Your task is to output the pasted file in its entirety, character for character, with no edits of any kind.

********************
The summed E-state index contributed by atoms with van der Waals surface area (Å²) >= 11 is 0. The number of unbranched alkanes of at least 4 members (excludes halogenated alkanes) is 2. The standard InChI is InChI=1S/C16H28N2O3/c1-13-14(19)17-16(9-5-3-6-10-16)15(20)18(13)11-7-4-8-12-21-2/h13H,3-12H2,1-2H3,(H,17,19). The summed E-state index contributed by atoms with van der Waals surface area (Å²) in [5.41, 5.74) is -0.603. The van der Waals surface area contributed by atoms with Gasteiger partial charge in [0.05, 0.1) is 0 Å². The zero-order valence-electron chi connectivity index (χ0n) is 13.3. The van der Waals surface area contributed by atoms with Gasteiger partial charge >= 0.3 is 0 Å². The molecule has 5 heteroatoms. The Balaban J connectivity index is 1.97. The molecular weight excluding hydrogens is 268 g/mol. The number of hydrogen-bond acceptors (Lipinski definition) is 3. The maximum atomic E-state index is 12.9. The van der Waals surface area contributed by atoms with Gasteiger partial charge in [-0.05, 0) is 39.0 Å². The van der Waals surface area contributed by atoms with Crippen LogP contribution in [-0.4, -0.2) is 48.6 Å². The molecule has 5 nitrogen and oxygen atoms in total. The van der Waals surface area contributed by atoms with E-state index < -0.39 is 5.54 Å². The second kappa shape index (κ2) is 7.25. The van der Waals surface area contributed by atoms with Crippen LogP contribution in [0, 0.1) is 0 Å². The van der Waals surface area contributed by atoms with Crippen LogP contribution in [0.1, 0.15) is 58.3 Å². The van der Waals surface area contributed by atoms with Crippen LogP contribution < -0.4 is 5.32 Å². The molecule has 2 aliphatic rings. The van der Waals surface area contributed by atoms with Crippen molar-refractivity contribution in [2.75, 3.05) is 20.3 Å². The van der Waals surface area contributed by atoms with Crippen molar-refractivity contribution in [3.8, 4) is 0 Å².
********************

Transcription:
The summed E-state index contributed by atoms with van der Waals surface area (Å²) >= 11 is 0. The number of unbranched alkanes of at least 4 members (excludes halogenated alkanes) is 2. The standard InChI is InChI=1S/C16H28N2O3/c1-13-14(19)17-16(9-5-3-6-10-16)15(20)18(13)11-7-4-8-12-21-2/h13H,3-12H2,1-2H3,(H,17,19). The summed E-state index contributed by atoms with van der Waals surface area (Å²) in [5.41, 5.74) is -0.603. The van der Waals surface area contributed by atoms with Gasteiger partial charge in [0.05, 0.1) is 0 Å². The zero-order valence-electron chi connectivity index (χ0n) is 13.3. The van der Waals surface area contributed by atoms with Gasteiger partial charge >= 0.3 is 0 Å². The molecule has 5 heteroatoms. The Balaban J connectivity index is 1.97. The molecular weight excluding hydrogens is 268 g/mol. The number of hydrogen-bond acceptors (Lipinski definition) is 3. The maximum atomic E-state index is 12.9. The van der Waals surface area contributed by atoms with Gasteiger partial charge in [-0.05, 0) is 39.0 Å². The van der Waals surface area contributed by atoms with Crippen LogP contribution in [-0.4, -0.2) is 48.6 Å². The molecule has 5 nitrogen and oxygen atoms in total. The van der Waals surface area contributed by atoms with E-state index < -0.39 is 5.54 Å². The second kappa shape index (κ2) is 7.25. The van der Waals surface area contributed by atoms with Crippen LogP contribution in [0, 0.1) is 0 Å². The van der Waals surface area contributed by atoms with Crippen LogP contribution in [0.1, 0.15) is 58.3 Å². The van der Waals surface area contributed by atoms with Crippen LogP contribution < -0.4 is 5.32 Å². The molecule has 2 aliphatic rings. The van der Waals surface area contributed by atoms with Crippen molar-refractivity contribution in [2.75, 3.05) is 20.3 Å². The van der Waals surface area contributed by atoms with Crippen molar-refractivity contribution in [3.8, 4) is 0 Å².